I lie still and the rope circling my right ankle starts to feel too heavy. It feels heavy with all the secrets and truths that I could never tell you. Like, how the rope begins at the base of the pendulum, reaching outwards till it twines itself round and round this ankle. Like, how my entire world is the sound of your voice finding me from the other end of the world. Like, how everything I’ve known for the past two years can be measured by the rope-length distance between the pendulum on the second floor bedroom and my own two feet. Like, how I’m not where you are because I am trapped by everything that I know.  

The red barbet struggled and I wished so desperately. I wish we were both braver, I wish we were both opening a box full of magic, I wish we were both crossing a road towards each other at the same time and I wish we were both looking at the same moon every time that we cried. I wish _  

I peel myself off the floor and sit up straight. Why are you making wishes so fervently now? Nobody hears your wishes except the pendulum, the sun, and myself. 

The night looks at my face from the open window and I return her stare. I search for the moon that you said is two hundred and forty thousand miles away from where we stand, but nothing enters my gaze. I stare so hard till I’m no longer sitting in my own body, till I’m no longer breathing, till my blood stops traveling from vein to vein to vein.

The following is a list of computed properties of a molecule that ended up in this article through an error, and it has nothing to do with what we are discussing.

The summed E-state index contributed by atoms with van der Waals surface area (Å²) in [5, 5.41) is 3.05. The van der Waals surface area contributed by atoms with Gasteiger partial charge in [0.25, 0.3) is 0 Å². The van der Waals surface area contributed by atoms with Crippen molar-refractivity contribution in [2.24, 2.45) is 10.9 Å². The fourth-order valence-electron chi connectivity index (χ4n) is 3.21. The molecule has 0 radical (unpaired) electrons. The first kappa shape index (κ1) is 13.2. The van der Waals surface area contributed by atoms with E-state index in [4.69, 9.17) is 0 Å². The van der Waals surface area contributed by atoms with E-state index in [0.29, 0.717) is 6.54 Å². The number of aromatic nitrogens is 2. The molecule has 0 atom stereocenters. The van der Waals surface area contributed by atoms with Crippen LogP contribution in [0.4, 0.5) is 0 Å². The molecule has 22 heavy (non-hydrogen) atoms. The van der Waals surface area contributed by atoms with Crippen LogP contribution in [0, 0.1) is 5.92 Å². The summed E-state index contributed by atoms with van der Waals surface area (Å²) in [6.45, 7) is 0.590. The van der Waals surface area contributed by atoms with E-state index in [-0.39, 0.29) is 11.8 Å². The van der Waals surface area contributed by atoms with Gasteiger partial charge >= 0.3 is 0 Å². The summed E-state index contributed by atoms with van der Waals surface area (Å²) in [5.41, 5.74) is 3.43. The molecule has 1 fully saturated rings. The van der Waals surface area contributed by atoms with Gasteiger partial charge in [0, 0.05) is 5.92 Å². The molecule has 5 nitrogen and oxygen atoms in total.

A tug.  

I push myself back onto the floorboard and wait for the pendulum to move east. 

_rusted by now. I can still feel it living there sometimes, but maybe one day_  

The night is winking conspiratorially at me now. I blink twice slowly. Blink . . . blink . . . After all, I’m left speechless by what you know. How could you know, when you’ve been leaping through countless space and time and when you’re so far away?  

Because this is the other truth left unspoken: a rope of incalculable length binds me to the pendulum but there is a knife, rusted and untouched, hidden beneath the floorboards of the second floor bedroom.



Jia-An is from Kuala Lumpur, Malaysia and an MA Authorial Illustration graduate from Falmouth University with a background in literature. She is likely to be found weaving dream-tales because of her fascination with cyclical narratives, the eerie writings of Silvina Ocampo and the way that broken mirrors have of inspiring tales.